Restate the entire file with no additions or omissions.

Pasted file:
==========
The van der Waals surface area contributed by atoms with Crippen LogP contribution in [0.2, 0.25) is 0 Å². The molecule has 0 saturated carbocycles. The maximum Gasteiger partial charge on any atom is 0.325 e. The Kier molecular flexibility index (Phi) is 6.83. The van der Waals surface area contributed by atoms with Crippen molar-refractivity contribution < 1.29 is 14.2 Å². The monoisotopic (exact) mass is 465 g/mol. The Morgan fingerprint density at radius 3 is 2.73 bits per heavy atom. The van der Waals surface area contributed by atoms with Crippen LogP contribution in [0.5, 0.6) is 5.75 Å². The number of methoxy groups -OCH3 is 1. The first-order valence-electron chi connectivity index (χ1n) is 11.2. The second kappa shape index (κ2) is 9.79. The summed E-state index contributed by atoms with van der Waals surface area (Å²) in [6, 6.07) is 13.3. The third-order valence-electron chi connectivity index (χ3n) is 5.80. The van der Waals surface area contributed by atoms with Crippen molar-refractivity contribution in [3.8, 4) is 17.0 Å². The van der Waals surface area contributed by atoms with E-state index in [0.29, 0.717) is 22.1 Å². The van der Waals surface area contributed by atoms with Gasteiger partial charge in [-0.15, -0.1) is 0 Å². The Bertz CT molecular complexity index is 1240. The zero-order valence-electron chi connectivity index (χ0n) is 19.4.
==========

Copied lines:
The van der Waals surface area contributed by atoms with Crippen LogP contribution in [0.2, 0.25) is 0 Å². The molecule has 0 saturated carbocycles. The maximum Gasteiger partial charge on any atom is 0.325 e. The Kier molecular flexibility index (Phi) is 6.83. The van der Waals surface area contributed by atoms with Crippen molar-refractivity contribution < 1.29 is 14.2 Å². The monoisotopic (exact) mass is 465 g/mol. The Morgan fingerprint density at radius 3 is 2.73 bits per heavy atom. The van der Waals surface area contributed by atoms with Crippen LogP contribution in [0.5, 0.6) is 5.75 Å². The number of methoxy groups -OCH3 is 1. The first-order valence-electron chi connectivity index (χ1n) is 11.2. The second kappa shape index (κ2) is 9.79. The summed E-state index contributed by atoms with van der Waals surface area (Å²) in [6, 6.07) is 13.3. The third-order valence-electron chi connectivity index (χ3n) is 5.80. The van der Waals surface area contributed by atoms with Crippen molar-refractivity contribution in [3.8, 4) is 17.0 Å². The van der Waals surface area contributed by atoms with E-state index in [0.29, 0.717) is 22.1 Å². The van der Waals surface area contributed by atoms with Gasteiger partial charge in [-0.15, -0.1) is 0 Å². The Bertz CT molecular complexity index is 1240. The zero-order valence-electron chi connectivity index (χ0n) is 19.4.